It’s that time of year where the Pro Football Hall of Fame will have its special ceremony honoring the new inductees. The Class of 2019 has some great people up for enshrinement in Champ Bailey (cornerback), Pat Bowlen (contributor), Tony Gonzalez (tight end), Gil Brandt (contributor), Ty Law (cornerback), Kevin Mawae (center), Ed Reed (safety) and Johnny Robinson (safety). The enshrinement ceremony will be live from Canton, Ohio, the home of the Pro Football Hall of Fame, on Saturday, Aug. 3 at 7 p.m. on ESPN.

This is a great group of honorees but there are tremendous players who have not been inducted. These players with Philadelphia ties are deserving of this Pro Football Hall of Fame recognition.

Harold Carmichael

Carmichael had a great career with the Philadelphia Eagles. The 6-foot-8 wide receiver from Southern University played 14 seasons with the Eagles (1971-1983). Carmichael, a four-time Pro Bowl selection, set an NFL record catching a pass in 127 straight games.

In 1973, he led the league in receptions. He made the 1980s All-Decade Team. In 1981, he helped to lead the Eagles to the Super Bowl. He retired as the Eagles’ all-time leader in receptions, receiving yards, receiving touchdowns and total touchdowns (79). He was inducted into the Black College Football Hall of Fame in 2017.

Randall Cunningham

Cunningham provided a lot excitement with his style of play. His ability to create plays from the pocket and outside the pocket with his legs and strong passing arm made him one of the most talented player to ever play the position.

He was a second-round draft pick of the Eagles in 1985 from the University of Nevada Las Vegas. Cunningham played 10 years for the Eagles (1985-1995). He passed for 22,877 yards whole throwing 150 touchdowns. He gained 4,482 yards ad scored 22 TDs with the Eagles.

After he announced his retirement following his last season with the Eagles, Cunningham made a brilliant comeback with the Minnesota Vikings (1997-1999). In 1998, he guided the Vikings to a 15-1 record. Cunningham threw for 3,704 yards and 34 TDs that season. He was a four-time Pro Bowler, two-time NFL Most Valuable Player and a three-time Bert Bell Award winner. Cunningham completed his career with 29,979 passing yards and 207 TDs.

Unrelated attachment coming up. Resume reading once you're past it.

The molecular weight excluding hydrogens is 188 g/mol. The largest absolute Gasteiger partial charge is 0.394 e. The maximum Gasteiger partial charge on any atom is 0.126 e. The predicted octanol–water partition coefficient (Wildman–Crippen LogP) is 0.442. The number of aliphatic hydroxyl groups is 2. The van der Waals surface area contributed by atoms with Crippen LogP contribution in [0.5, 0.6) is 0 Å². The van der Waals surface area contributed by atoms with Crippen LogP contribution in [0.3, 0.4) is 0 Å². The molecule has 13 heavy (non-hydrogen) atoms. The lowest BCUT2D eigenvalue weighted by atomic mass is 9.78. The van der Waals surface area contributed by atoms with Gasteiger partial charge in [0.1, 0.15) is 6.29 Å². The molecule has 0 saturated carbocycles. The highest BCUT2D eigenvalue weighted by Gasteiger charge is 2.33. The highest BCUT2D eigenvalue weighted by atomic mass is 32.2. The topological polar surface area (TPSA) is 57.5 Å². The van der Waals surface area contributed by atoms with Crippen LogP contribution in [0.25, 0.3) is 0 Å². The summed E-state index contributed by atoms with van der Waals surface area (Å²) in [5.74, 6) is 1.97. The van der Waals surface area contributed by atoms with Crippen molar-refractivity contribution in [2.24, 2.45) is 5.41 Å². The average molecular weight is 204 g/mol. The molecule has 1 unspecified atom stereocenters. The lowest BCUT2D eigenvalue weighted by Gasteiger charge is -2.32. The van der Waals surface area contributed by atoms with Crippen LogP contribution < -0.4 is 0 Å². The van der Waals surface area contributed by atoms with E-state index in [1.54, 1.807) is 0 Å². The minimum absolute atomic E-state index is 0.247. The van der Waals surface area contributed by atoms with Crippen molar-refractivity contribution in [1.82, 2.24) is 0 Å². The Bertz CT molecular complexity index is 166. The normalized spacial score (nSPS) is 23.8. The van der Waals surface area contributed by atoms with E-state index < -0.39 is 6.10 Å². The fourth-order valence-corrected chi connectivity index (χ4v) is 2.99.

Erik Williams

Williams was an All-Public League standout at John Bartram High School. He had a terrific college football career at Central State. He was an NAIA All-American In 1990, he led Central State to an NAIA championship.

Williams was one of the best offensive tackles in the country. In 1991, the Dallas Cowboys selected him in the third round. Williams, a 6-foot-6, 325-pounder, played some outstanding football for the Cowboys. He was a four-time Pro Bowl and a three-time All-Pro selection. His blocking skills helped the Cowboys win three Super Bowls. Williams played from 1991-2000 with the Cowboys. He finished his NFL career with Baltimore Ravens in 2001.

Donovan McNabb

McNabb was one of the top quarterbacks in Eagles history. He threw for 32,873 yards, 216 touchdowns with a 86.5 passer ratings. He rushed for 3,249 yards while scoring 21 TDs on the ground.

McNabb, a five-time Pro Bowler, played 11 seasons with the Eagles. He led the Eagles to five NFC championships games, four straight — 2001-04 and 2008, and a Super Bowl appearance in the 2004 season. He will be inducted into the Philadelphia Sports Hall of Fame in November.

Johnny Sample

Sample, who died in 2005, won three championships — NFL, AFL and a Super Bowl championship. He played 11 seasons grabbing 41 interceptions, which he returned for 460 yards and four touchdowns. He recovered 13 fumbles, returning them for 61 yards. On special teams, Sample returned 68 punts for 559 yards and a touchdown, along with 60 kickoffs for 1,560 yards and a touchdown. In 1961, he led the NFL in punt return yards.

Sample played a huge role in the New York Jets’ 16-7 win over the Baltimore Colts in Super III in 1969. He also had a 42-yard interception return for a score to lead the Baltimore Colts to a 31-16 win over the New York Giants in the 1959 NFL Championship game. (215) 893-5719


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